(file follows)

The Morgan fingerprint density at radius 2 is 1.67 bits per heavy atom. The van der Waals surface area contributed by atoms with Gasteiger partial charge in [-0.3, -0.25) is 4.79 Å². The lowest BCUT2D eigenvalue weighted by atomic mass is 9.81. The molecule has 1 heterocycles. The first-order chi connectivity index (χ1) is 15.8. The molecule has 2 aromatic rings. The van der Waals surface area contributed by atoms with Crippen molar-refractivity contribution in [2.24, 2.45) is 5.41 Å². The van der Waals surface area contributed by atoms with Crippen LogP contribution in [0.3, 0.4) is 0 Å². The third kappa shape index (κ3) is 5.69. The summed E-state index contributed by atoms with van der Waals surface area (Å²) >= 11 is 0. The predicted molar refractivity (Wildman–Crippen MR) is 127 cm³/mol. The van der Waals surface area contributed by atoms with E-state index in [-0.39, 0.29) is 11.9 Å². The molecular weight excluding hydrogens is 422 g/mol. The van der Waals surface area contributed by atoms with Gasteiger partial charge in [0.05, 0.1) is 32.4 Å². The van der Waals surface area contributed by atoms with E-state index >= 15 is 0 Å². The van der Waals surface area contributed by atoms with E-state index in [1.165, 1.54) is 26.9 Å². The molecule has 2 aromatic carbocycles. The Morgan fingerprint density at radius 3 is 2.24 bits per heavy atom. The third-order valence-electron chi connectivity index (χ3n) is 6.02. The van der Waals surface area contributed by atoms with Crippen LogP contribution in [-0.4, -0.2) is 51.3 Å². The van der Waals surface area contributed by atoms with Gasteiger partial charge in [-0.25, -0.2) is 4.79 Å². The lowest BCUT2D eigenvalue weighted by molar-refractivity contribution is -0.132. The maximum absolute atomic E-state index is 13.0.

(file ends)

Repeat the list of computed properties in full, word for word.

The Morgan fingerprint density at radius 2 is 1.67 bits per heavy atom. The van der Waals surface area contributed by atoms with Gasteiger partial charge in [-0.3, -0.25) is 4.79 Å². The lowest BCUT2D eigenvalue weighted by atomic mass is 9.81. The molecule has 1 heterocycles. The first-order chi connectivity index (χ1) is 15.8. The molecule has 2 aromatic rings. The van der Waals surface area contributed by atoms with Crippen molar-refractivity contribution in [2.24, 2.45) is 5.41 Å². The van der Waals surface area contributed by atoms with Crippen LogP contribution in [0.3, 0.4) is 0 Å². The third kappa shape index (κ3) is 5.69. The summed E-state index contributed by atoms with van der Waals surface area (Å²) >= 11 is 0. The predicted molar refractivity (Wildman–Crippen MR) is 127 cm³/mol. The van der Waals surface area contributed by atoms with E-state index in [-0.39, 0.29) is 11.9 Å². The molecular weight excluding hydrogens is 422 g/mol. The van der Waals surface area contributed by atoms with Gasteiger partial charge in [0.05, 0.1) is 32.4 Å². The van der Waals surface area contributed by atoms with E-state index >= 15 is 0 Å². The van der Waals surface area contributed by atoms with E-state index in [1.165, 1.54) is 26.9 Å². The molecule has 2 aromatic carbocycles. The Morgan fingerprint density at radius 3 is 2.24 bits per heavy atom. The third-order valence-electron chi connectivity index (χ3n) is 6.02. The van der Waals surface area contributed by atoms with Crippen LogP contribution in [-0.4, -0.2) is 51.3 Å². The van der Waals surface area contributed by atoms with Gasteiger partial charge in [-0.25, -0.2) is 4.79 Å². The lowest BCUT2D eigenvalue weighted by molar-refractivity contribution is -0.132. The maximum absolute atomic E-state index is 13.0.